The telemetry data here shows that 54.5% of commands are invoked using a right-click context menu, and another 32.2% are invoked using keyboard shortcuts (“Hotkey” above) while only 10.9% come from the Command bar, the most visible UI element in Explorer in Windows 7 and Vista. With greater than 85% of command usage being invoked using a method other than the primary UI, there was clearly an opportunity to improve the Explorer user experience to make it more effective—more visible and uniformly accessible.
Talk about learning the wrong lesson from your data. There’s a huge logical leap being made here, and it’s not even mentioned. That leap comes in the form of an assumption about why only 10.9% of users are clicking stuff in the command bar: the problem is the bar itself, it’s not “visible and uniformly accessible”.
No mention of the fact that users have obviously trained themselves to use the context menu (and hot keys). An affordance that while not immediately obvious is incredibly efficient in its economy of motion, and accurate in that the thing you’re affecting is right under the mouse (no mental math of “Oh this button I am going to press all the way over here affects those highlighted rows”). If it wasn’t, I bet some of that 55% would have found another way to do things.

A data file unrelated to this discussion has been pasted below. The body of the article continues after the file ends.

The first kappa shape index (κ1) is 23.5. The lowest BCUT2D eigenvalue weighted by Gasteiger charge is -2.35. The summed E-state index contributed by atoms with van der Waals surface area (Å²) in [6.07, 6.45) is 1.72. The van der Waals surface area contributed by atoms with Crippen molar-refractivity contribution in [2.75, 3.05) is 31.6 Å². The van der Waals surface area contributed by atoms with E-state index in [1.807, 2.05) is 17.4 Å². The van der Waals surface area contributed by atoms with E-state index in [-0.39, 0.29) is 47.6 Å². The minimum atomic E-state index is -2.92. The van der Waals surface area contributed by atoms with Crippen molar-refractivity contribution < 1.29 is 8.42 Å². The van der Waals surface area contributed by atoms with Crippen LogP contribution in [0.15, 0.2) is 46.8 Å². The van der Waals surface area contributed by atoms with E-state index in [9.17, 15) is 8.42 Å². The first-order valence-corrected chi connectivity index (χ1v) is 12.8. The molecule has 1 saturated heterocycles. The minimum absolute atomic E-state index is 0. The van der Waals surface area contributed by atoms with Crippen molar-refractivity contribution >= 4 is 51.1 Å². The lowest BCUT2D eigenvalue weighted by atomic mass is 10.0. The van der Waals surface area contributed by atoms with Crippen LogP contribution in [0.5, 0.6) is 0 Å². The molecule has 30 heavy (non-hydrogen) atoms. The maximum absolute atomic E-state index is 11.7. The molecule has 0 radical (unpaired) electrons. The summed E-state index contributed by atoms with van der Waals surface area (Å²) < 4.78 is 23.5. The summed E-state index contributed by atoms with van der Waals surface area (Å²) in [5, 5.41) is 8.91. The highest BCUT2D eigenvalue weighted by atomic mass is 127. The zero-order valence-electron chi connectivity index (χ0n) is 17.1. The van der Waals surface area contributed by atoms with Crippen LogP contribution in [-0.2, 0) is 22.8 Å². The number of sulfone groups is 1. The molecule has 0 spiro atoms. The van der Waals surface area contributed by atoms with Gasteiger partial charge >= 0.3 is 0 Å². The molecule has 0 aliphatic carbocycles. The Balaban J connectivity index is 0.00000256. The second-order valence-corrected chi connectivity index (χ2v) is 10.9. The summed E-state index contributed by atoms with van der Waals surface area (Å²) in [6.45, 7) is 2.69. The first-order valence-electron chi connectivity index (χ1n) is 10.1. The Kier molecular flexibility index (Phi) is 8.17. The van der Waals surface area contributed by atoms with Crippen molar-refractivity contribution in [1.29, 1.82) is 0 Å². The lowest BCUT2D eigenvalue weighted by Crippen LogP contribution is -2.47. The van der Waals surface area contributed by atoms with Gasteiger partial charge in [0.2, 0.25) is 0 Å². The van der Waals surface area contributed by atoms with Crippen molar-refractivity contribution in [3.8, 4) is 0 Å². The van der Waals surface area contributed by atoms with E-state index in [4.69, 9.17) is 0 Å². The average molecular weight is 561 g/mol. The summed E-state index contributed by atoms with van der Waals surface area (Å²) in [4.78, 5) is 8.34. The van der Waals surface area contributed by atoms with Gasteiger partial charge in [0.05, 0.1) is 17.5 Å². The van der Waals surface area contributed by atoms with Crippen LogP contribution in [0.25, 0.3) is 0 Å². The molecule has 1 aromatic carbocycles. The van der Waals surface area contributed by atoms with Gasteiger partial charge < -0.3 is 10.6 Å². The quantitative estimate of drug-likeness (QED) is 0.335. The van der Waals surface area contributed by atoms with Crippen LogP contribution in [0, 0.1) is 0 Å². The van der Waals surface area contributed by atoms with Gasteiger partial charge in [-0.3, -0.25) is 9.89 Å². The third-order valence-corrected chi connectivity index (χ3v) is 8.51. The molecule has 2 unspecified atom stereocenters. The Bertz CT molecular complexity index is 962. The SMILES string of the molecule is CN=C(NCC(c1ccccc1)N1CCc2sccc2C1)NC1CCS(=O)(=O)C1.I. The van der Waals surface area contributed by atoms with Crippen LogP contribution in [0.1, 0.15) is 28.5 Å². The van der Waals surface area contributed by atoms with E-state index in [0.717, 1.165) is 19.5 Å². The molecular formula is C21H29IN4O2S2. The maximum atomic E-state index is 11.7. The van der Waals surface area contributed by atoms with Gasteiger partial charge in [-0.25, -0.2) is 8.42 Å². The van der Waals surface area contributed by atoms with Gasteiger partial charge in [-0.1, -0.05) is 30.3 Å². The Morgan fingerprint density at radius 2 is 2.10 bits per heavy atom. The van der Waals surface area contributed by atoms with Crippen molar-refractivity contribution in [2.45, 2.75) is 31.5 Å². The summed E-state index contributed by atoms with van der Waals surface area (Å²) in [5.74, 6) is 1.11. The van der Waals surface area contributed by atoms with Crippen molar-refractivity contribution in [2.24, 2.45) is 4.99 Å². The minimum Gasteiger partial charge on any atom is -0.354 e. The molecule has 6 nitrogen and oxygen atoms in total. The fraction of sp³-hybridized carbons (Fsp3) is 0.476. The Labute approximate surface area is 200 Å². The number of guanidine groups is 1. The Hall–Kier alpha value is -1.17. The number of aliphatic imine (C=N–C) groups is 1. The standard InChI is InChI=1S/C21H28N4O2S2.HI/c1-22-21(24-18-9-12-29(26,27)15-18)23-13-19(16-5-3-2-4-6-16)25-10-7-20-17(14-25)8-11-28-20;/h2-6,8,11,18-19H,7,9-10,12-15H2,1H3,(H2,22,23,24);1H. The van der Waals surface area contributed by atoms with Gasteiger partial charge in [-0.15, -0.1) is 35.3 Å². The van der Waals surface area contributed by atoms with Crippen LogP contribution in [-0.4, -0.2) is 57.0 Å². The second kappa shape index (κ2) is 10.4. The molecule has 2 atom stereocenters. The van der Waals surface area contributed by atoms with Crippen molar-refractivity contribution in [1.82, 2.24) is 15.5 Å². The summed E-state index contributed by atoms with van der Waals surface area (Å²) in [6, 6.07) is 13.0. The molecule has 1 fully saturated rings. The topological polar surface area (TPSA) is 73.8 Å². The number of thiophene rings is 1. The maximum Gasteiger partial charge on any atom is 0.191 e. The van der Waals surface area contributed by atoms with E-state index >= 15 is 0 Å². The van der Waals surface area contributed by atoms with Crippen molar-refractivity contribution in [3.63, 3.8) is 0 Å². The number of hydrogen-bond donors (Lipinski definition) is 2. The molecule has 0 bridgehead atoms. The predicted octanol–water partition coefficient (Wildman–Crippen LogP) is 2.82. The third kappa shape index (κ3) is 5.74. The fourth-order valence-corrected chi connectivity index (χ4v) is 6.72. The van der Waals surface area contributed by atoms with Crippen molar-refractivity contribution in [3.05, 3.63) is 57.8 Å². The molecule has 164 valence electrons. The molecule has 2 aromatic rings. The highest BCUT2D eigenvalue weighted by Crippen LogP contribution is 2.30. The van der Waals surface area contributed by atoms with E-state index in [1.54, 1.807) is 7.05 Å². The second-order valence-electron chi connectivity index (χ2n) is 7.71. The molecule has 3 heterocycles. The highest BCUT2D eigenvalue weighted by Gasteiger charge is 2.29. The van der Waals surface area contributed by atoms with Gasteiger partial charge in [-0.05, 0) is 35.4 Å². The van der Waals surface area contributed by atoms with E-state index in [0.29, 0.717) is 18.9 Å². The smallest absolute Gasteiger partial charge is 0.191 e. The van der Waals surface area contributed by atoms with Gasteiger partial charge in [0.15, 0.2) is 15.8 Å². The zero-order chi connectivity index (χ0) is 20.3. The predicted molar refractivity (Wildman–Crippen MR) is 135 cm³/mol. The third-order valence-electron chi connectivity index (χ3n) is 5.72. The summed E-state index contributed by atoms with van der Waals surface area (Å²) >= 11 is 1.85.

Also conspicuously absent is the user research which shows users having a real problem. The article references community feedback about wanting things like a “customizable command surface” and the “up button” from Windows XP. Not a damn thing about how this stuff is creating real problems managing files. My guess is that if you asked most people they’d tell you that they give a crap about managing files. They just don’t want to lose them, and they want to be able to share/print/make-stuff-out-of them quickly and easily.
In fact, my biggest use of Explorer is to find my stuff and open it. It’s very hard to tell from the data if the “Open” command also includes double-clicking on something. I have a hunch that it doesn’t, or they would have said, right? Assuming I’m right, that means that for the most common use of explorer I have ever seen, users are going to have to contend with a bunch of addition visual complexity that helps them not one bit.
In the quote that opens the article, Steven says,
Windows desktop and has undergone several design changes over the years, but has not seen a substantial change in quite some time. Windows 8 is about reimagining Windows, so we took on the challenge to improve the most widely used desktop tool (except maybe for Solitaire) in Windows.
And herein lies the problem. This change, at its core, is motivated by the technology, not the users. “It’s old and hasn’t been updated in a while” isn’t a problem I really care about. The result is an extension of that motivation. The new UI is all about improving ways users do stuff to files, as if file management is some inherently interesting task, instead of enabling users to more easily do stuff with files. If I were reimagining Windows, I’d be much concerned with the latter.